There is absolutely no arguing against the desire for shortcake at this time of the year. But instead of buying pre-made shortcakes in cellophane wrap, take just a few minutes for a light romp in some flour, butter and sugar to make your own. Once you try this, you'll never go back.
Homemade shortcake presents you with an ultimate pleasure: soft, tender, every-so-slightly-sweet biscuit type bites that would make anyone swoon with love and devotion. I've had lots of fun making various versions of shortcake over the years. I've added pecans to serve with peaches, oatmeal to pair with plums, buckwheat to enjoy with blueberries and plums, sour cream to enhance tenderness and cornmeal to add a slight bit of texture.
This iteration makes good use of almond paste to infuse with a subtle flavor that goes perfectly with the season's fresh fruit. Berries are in great abundance at the moment and stone fruit and figs are right around the corner. This shortcake would be a perfect partner with all of them. Add a good dollop of freshly whipped cream and there's really nothing like it. Fresh, easy and truly a phenomenal pleasure.
- Almond paste is not the same as marzipan, which has a lot more sugar added to the almond paste. I like Odense brand, which comes in a box containing a 7 oz log wrapped in foil. This recipe calls for 3 1/2 oz or half a log. You can wrap the other half tightly in plastic, place in a zipped plastic bag and store in the refrigerator for quite a while. Bring it to room temperature to let it soften before using. Another great use for 3 1/2 oz of almond paste: Brown Butter Almond Cake and Chocolate Almond Cake.
- For the best shortcake texture, process the almond paste with the sugar until it's very finely ground and looks fairly homogeneous with the sugar.
- The secret to great shortcake is a very light touch when mixing and forming the dough. This recipe requires very little handling for maximum tenderness. There are just a few things to remember: 1) Both the butter and the cream must be very cold. 2) Work fast to incorporate the butter so it doesn't warm up. 3) Use a fork to stir in the cream with only about 10 - 12 rounds of stirring. The dough will look lumpy. 4) Place the dough on a very lightly dusted work surface and pull it together with 3 - 4 very light kneads. You don't want to overwork it but you also don't want a pile of clumps. 5) Using a floured biscuit or cookie cutter, press down to form the shortcakes and lift straight up when you're done. To prevent sealing the edges, no twisting or turning the cutter.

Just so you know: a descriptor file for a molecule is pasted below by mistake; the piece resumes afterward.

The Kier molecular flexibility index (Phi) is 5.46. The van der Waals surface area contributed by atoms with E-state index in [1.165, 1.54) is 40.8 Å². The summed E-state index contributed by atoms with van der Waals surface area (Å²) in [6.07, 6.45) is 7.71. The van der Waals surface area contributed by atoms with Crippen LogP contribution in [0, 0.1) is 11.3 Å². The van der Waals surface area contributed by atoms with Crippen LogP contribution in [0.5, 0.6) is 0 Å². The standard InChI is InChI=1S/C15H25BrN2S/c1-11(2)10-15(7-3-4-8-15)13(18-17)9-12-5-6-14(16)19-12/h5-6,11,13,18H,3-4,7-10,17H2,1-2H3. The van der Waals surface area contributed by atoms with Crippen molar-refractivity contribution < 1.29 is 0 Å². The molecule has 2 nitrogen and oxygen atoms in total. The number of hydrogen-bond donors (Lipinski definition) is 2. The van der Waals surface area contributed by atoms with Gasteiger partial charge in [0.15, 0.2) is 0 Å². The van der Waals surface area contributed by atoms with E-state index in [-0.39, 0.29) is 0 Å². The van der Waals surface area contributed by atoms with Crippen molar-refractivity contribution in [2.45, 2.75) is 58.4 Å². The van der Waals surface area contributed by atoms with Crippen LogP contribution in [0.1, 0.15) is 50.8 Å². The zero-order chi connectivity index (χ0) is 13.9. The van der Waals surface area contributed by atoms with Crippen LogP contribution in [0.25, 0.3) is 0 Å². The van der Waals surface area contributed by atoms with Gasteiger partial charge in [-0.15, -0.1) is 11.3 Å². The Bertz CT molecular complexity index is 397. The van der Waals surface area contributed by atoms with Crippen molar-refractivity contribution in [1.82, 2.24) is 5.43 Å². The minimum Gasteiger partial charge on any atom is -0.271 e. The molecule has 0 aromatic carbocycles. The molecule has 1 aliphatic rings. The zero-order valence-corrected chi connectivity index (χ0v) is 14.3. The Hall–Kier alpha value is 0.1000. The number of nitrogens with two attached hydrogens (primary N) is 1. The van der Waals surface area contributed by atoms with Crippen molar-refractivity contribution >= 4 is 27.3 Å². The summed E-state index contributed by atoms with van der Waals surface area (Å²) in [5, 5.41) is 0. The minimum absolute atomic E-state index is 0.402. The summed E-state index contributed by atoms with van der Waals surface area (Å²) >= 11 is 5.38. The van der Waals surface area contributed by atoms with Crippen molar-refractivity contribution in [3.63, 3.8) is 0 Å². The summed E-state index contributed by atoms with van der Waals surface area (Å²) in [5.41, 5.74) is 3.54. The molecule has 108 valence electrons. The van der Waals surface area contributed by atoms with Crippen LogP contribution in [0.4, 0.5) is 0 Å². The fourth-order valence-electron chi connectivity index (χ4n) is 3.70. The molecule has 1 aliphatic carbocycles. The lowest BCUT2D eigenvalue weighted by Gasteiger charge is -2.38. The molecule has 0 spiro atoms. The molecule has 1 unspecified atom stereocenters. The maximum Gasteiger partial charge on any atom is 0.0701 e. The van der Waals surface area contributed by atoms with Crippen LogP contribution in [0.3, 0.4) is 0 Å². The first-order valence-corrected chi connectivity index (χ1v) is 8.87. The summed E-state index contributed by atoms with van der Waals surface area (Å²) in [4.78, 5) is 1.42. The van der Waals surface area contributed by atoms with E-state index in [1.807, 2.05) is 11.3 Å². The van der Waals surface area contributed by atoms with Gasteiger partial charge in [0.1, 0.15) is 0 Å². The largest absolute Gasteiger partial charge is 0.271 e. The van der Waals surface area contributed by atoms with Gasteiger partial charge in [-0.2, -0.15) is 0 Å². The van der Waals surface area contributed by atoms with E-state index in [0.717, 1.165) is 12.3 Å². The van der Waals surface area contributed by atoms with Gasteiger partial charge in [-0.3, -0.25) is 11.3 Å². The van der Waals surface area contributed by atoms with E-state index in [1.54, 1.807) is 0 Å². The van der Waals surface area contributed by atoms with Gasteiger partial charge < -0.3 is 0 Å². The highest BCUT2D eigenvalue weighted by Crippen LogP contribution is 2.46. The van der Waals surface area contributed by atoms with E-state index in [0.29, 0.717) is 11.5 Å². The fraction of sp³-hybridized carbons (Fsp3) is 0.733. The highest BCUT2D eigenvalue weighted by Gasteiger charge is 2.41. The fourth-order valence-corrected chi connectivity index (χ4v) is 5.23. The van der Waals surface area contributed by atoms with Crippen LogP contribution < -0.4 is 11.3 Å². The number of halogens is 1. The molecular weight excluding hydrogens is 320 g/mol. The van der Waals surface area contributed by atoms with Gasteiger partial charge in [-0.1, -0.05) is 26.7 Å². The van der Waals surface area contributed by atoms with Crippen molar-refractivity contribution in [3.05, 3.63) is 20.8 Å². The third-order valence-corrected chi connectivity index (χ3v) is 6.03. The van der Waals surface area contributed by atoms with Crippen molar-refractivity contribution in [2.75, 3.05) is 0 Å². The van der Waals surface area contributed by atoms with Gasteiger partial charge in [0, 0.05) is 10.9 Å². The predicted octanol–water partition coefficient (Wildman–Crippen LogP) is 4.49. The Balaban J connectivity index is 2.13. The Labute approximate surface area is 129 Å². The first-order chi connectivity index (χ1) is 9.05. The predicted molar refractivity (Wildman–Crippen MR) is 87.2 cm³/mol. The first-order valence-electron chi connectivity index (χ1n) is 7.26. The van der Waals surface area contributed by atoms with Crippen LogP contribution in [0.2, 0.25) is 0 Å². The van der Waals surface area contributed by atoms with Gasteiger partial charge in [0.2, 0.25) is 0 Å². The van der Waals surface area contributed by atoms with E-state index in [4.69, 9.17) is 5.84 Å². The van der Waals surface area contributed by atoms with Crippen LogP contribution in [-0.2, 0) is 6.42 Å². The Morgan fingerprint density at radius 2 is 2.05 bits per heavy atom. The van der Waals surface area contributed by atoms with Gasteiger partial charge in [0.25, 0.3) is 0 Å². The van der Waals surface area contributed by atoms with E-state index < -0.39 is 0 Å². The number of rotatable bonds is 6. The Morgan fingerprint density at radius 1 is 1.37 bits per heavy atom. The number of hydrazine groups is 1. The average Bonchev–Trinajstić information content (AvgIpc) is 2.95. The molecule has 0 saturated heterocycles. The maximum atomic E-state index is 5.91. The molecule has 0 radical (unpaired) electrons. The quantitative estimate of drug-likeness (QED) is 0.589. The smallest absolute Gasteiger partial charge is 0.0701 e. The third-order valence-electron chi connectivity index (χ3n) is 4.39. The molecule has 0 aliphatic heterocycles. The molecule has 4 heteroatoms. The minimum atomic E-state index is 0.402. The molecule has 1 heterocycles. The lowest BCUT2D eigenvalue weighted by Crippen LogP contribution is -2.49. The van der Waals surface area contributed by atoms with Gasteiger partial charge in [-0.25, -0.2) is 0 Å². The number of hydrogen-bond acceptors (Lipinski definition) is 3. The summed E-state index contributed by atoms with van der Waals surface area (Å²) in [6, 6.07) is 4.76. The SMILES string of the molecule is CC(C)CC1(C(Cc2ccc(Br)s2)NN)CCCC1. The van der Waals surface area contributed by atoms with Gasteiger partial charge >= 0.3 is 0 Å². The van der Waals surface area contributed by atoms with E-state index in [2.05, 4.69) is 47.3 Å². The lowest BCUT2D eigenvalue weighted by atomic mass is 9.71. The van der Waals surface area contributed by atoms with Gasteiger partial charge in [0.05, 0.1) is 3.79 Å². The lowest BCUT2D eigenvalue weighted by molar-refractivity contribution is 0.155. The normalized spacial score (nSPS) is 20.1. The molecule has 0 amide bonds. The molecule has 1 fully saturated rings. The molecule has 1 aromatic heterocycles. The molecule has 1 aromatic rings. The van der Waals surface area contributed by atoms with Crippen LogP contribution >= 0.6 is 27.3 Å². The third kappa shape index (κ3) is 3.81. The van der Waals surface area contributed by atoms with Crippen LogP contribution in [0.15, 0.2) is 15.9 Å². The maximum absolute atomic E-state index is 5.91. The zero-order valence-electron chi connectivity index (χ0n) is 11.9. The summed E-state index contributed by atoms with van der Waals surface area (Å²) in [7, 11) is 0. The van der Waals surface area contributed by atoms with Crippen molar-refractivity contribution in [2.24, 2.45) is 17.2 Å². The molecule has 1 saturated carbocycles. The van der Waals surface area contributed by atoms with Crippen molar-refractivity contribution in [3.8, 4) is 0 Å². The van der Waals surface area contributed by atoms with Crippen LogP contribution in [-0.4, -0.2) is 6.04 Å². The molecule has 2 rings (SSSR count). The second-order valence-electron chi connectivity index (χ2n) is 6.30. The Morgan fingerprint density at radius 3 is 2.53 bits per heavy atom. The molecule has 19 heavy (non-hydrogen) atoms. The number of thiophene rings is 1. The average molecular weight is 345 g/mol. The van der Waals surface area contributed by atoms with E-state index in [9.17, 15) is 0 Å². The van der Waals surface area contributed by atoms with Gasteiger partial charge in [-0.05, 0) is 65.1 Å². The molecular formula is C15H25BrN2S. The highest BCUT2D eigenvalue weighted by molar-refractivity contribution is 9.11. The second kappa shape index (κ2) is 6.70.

- For some reason, you'll get more loft and height to your shortcakes, biscuits and scones if, after cutting them out, you turn them upside down and then place them on the baking sheet. Strange but true.
- I use a serrated knife and a sawing motion to cut the shortcakes in half.
- Shortcakes are best when served immediately after they've cooled.
Makes 6 shortcakes
3 1/2 oz almond paste
1/4 cup (1 3/4 oz) sugar
2 cups (10 oz) flour
1 tablespoon baking powder
1/2 teaspoon salt
2 oz (4 tablespoons) cold unsalted butter
1 cup (8 oz) cold heavy cream
1 teaspoon vanilla
1/2 oz (1 tablespoon) unsalted butter, melted for brushing the tops
sliced almonds, for garnish
sugar, for garnish
6 oz fresh raspberries
6 oz fresh blueberries
2 tablespoons (26 grams) sugar, to taste
1 cup (8 oz) heavy cream
1 tablespoon (13 grams) sugar
1/2 teaspoon vanilla
Preheat oven to 425 degrees F. Line a baking sheet with parchment or a silpat. If your oven runs hot, double stack 2 baking sheets to prevent the bottoms from browning too much.
Finely chop the almond paste and place in a food processor with the sugar. Process until the paste is broken into fine granules and blended with the sugar. Add the flour, baking powder and salt and process to combine. Pour into a bowl.
Cut the cold butter into small pieces and add to the flour mixture. Using your fingers or a pastry blender, press the butter into flattened pieces the size of oatmeal flakes, tossing and coating the butter with flour as you go. Make a well in the center.
Combine the cream and vanilla and pour into the well. Stir with a fork, making just about 10 - 12 rotations. Stop mixing when it starts to come together and the cream seems fairly absorbed. Gather the loose and lumpy dough with your hands and press it together very gently 2 or 3 times.
Place the dough on a work surface lightly dusted with flour. Pat and shape into a round about 1" thick. Using a round 2 1/2 cutter dipped in flour and a straight up and down motion, cut out 6 shortcakes. Place them upside down on the prepared baking sheet. Brush with melted butter and garnish with sliced almonds. Sprinkle lightly with sugar.
Bake until golden brown, about 12 - 14 minutes. Place on a wire rack to cool.
Combine the berries with the sugar and set aside for about 15 minutes, stirring a couple of times to distribute the juices.
When ready to assemble, whisk the heavy cream, sugar and vanilla until soft peaks form. Cut the shortcakes in half and place the bottom halves on serving plates. Dollop with whipped cream and berries. Top with remaining halves.